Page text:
I have witnessed countless times the wisdom of the famous phrase: “When everything falls into place, the whole becomes greater than the sum of its parts”. When every part and detail of your guitar works together in a harmonious way, it’s like a miracle. Such an instrument makes you play better, feeds your creativity and brings you joy!
This phenomenon works unfortunately also in reverse – one bad part in an otherwise well functioning guitar can spoil the fun. For instance, think of tuning stability. What makes the guitar stay in tune? Or, not stay in tune?
There are a number of factors contributing to this. There may be friction in the nut slots – the strings may be old – the strings might be mounted badly to the tuners – the guitar bridge might cause the problem – or the tuning machines slip.
There are other possible reasons too – also those that have to do with the player rather than the guitar – but these would anyways be the most common causes.
We’ve repaired thousands and thousands of guitars at my shop over the last decades. All this experience has been slowly “distilled” into a profound databank of guitar knowledge. This is important to address, as there is a distinct difference between knowledge learned through one’s own experience, and the kind one hears from others, reads from books – or as it often is these days, picks up from online forums or social media.
My guitars are kind of like my kids. I’m a proud daddy, and I do all I can to make each one of them do well out there in the big world. Therefore, when choosing the hardware to my guitars, I am super critical regarding the build quality, durability, and serviceability of the parts I use.
Over the years I may have changed using from one brand hardware to another, cause I’ve found the quality of the earlier option go down, or another brand improving or offering something better than what was available before.
If we don’t find the perfect part for a specific purpose, we make it by ourselves – such as the twang ring – the special steel pickup ring we designed to enhance the twang of the Mojo King, or the lock-thru-bushings we invented to anchor our wraparound bridges better to the body. You can read more about some of our custom hardware solutions from the Bridge Talk article.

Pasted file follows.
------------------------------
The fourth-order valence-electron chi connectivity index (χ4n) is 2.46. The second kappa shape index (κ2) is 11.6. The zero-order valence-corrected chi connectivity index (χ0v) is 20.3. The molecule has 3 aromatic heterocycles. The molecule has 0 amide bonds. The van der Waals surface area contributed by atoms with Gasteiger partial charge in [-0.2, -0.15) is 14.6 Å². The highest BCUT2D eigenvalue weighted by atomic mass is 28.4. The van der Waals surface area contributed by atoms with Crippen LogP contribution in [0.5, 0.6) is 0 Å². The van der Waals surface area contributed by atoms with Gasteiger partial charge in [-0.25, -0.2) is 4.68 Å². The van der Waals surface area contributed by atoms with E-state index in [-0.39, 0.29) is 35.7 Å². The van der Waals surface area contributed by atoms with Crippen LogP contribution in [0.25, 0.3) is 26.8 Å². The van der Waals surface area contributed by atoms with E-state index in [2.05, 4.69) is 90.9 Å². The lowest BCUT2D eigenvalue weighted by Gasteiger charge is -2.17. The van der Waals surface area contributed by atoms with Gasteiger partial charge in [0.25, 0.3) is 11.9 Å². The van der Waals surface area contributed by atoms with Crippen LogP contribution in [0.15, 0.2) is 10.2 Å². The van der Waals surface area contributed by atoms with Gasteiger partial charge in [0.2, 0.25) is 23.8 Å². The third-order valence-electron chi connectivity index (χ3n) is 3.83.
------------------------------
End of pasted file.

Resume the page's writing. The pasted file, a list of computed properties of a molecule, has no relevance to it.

I’ve also taken the liberty to curate the choice of hardware strictly and respectively for each guitar model. It is because I want to offer only options that make sense, based on the strict criteria we’ve set to our guitars. Occasionally this might result in a situation where a customer has a wish to have a certain part installed, but I refuse. If this happens, I have always good reasons for my refusal, and I always share my view openly in these situations.
I strive to remain aware and alert regarding the fact that things can change, and therefore no opinions or evaluations done by myself or others should ever be “carved in stone”.
You’ll find the best up-to-date information about which exact hardware options we offer to each guitar model by hopping into the Guitar Creator application on your desktop computer or mobile device.
Read also these articles I’ve written: Playability and Tone Talk, as they have valuable information related to guitar hardware as well. And while you’re at it – you might want to have a look at the Maintenance Guide article too. On second thought – it may be beneficial for you to browse through all the articles in the ‘specifications‘ and ‘support‘ sections of this website..!